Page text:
After my ebola was cured. We decided to spend the rest of our weekend drenched in cultural activities.
On Saturday, we went to see the King Tutankhamun exhibit. I remember hearing about King Tut when I was in elementary school. There was a museum tour. And of course. Steve Martin sang his infamous King Tut song. But the museum tour did not come anywhere close to where we lived. And then another tour began a few years ago. And I hoped that it would come to Atlanta.
My hopes were high because Atlanta had an in. See, the Michael C Carlos museum out of Emory had a mummy. That they realized was actually Ramses I. And when they returned it to Egypt...we found a new best friend. And that connection is probably what got Atlanta a date on the Tut tour.
The tour has some items from Tut's tomb. But not the most famous funerary mask that most people think of when they think of pharaohs.But what was there. Was absolutely AMAZING. We saw jewelry. Statues. Canopic jars. And just like Howard Carter reported when he first looked into the tomb "wonderful things." (Many thanks to google images. Because they don't allow photography in the exhibit.)And if you came with us on this tour. About 2/3 through, you might get to experience a 7 year old would finally get on your last nerve. Because her proclamations about being tired. Hungry. Bored. Starving. Legs about to melt into the carpet. And you might offer her for sale to the lowest bidder. Or wonder if you could list her on free-cycle.And so the next day. We decided to enrich ourselves again. Sans 7 year old.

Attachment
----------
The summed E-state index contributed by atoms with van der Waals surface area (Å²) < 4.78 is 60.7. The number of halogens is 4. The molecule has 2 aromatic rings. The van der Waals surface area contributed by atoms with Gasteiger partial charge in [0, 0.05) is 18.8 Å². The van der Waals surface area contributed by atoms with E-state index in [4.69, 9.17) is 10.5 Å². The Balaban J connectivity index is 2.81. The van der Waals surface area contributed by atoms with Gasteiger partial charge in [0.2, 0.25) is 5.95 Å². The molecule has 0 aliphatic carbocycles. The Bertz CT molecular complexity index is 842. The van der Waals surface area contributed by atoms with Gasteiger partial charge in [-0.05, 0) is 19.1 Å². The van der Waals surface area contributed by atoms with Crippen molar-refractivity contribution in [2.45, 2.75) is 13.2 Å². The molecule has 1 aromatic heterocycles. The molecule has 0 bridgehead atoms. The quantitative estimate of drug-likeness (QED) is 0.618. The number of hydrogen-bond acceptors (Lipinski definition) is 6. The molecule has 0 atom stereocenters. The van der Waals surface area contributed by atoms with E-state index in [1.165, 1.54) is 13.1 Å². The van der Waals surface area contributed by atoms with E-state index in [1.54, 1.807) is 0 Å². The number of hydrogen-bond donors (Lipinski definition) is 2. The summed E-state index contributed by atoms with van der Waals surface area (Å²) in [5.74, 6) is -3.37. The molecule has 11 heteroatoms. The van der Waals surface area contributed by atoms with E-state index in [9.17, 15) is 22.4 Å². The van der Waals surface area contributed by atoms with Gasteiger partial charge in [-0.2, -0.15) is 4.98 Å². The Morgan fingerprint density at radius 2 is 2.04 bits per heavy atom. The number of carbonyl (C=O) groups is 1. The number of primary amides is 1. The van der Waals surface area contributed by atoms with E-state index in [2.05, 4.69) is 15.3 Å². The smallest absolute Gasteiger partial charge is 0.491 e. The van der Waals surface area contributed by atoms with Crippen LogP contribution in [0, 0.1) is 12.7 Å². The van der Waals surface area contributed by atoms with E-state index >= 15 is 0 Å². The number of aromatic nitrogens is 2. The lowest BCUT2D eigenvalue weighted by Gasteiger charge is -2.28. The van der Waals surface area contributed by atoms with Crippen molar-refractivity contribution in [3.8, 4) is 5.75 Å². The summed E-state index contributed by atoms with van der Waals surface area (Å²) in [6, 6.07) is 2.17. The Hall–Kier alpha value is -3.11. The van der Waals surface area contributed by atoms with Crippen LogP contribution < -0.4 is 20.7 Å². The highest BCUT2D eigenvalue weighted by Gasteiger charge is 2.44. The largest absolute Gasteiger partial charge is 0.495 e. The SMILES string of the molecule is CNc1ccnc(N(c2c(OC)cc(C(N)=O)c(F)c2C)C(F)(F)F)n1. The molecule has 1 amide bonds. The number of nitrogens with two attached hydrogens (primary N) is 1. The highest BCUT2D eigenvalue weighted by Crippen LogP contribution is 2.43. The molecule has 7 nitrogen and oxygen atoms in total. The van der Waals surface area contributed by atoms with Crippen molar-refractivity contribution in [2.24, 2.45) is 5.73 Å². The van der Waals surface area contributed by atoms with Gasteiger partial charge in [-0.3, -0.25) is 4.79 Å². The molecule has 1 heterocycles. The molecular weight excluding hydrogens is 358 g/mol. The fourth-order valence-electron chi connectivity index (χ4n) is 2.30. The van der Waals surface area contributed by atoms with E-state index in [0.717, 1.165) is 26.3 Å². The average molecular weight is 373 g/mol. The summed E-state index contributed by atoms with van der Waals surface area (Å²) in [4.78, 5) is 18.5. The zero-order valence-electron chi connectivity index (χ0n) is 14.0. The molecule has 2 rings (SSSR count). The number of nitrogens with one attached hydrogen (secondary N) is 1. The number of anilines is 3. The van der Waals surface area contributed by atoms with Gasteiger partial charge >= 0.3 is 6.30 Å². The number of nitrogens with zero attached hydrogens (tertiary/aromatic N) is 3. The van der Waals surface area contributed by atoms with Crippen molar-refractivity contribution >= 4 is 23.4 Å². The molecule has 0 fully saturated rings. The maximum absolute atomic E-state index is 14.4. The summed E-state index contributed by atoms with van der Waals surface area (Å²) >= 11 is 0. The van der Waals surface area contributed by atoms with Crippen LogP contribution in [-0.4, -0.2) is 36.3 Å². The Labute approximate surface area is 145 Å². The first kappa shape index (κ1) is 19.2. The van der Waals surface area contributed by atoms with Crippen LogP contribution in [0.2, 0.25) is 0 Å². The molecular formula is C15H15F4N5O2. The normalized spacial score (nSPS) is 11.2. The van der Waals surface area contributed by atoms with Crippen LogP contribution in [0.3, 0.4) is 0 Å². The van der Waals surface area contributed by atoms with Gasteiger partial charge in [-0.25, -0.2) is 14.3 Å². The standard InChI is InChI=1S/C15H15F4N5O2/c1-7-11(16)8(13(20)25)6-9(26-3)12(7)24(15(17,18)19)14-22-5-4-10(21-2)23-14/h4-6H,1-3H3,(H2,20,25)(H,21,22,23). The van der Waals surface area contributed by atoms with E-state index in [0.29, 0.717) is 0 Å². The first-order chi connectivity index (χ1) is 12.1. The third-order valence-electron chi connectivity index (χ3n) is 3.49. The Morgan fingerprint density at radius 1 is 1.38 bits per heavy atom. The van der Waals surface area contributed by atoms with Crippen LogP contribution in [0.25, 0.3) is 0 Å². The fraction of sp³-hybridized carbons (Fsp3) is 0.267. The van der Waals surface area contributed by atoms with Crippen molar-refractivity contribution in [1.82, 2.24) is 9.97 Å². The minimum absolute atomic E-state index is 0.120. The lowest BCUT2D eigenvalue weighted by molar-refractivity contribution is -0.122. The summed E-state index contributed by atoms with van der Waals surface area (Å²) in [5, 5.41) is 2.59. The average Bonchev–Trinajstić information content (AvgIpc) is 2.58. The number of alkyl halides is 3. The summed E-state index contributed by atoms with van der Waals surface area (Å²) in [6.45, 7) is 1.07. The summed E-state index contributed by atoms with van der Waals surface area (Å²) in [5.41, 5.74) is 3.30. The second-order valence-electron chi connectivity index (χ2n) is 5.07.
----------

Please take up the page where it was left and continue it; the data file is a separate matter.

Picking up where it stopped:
We saw the Terracotta warriors from China at the High Museum of art. It was also, AMAZING.The terracotta warriors are another recent find. This time in the early '70s. The warriors were part of the tomb complex of the first Chinese emperor, Qin. The emperor was surrounded by not only thousands of warriors. But by horses. Towers. Art. "Wonderful things." And in the construction of the tomb, they even made rivers out of mercury. But...most of the tomb remains unexplored as they are trying to preserve the contents until technology can catch up with what they want to do.The soldiers are what people know about. Because there are thousands of soldiers. Most of them larger than life. Some measuring around 6'5."There were about 8 different molds used to form the warriors. But. Each of their faces was unique. They all had different noses. Different shapes to their eyes. Different hair styles. And head dresses. Different uniforms. Armor. The detail is so intricate. It was just fascinating.
But. I must admit that I had slight trepidations. Have any of you read Maarten Troost's "Lost on Planet China?" If not. You must. It is so interesting. AND laugh out loud funny.
Anway. In one of the chapters in the book he talks about being in this small Chinese town. And how everyone seems to be carrying around doors. Making doors. Carving doors. Outfitting doors. So, finally Maarten asks "what is the deal with the doors?" Well. Apparently someone paid big bucks for an antique door. So now. The entire town is entrenched in making "antique" doors.
So. I do admit to wondering. At least for a second. Or two. Is it possible this is the work of an industrious town?
So...what about you? How do your kids do when you have a day of culture? Do you like to go to museums? What is the most interesting exhibit you have seen? (*who said that?)
Theme song: Tom Petty - It's good to be king.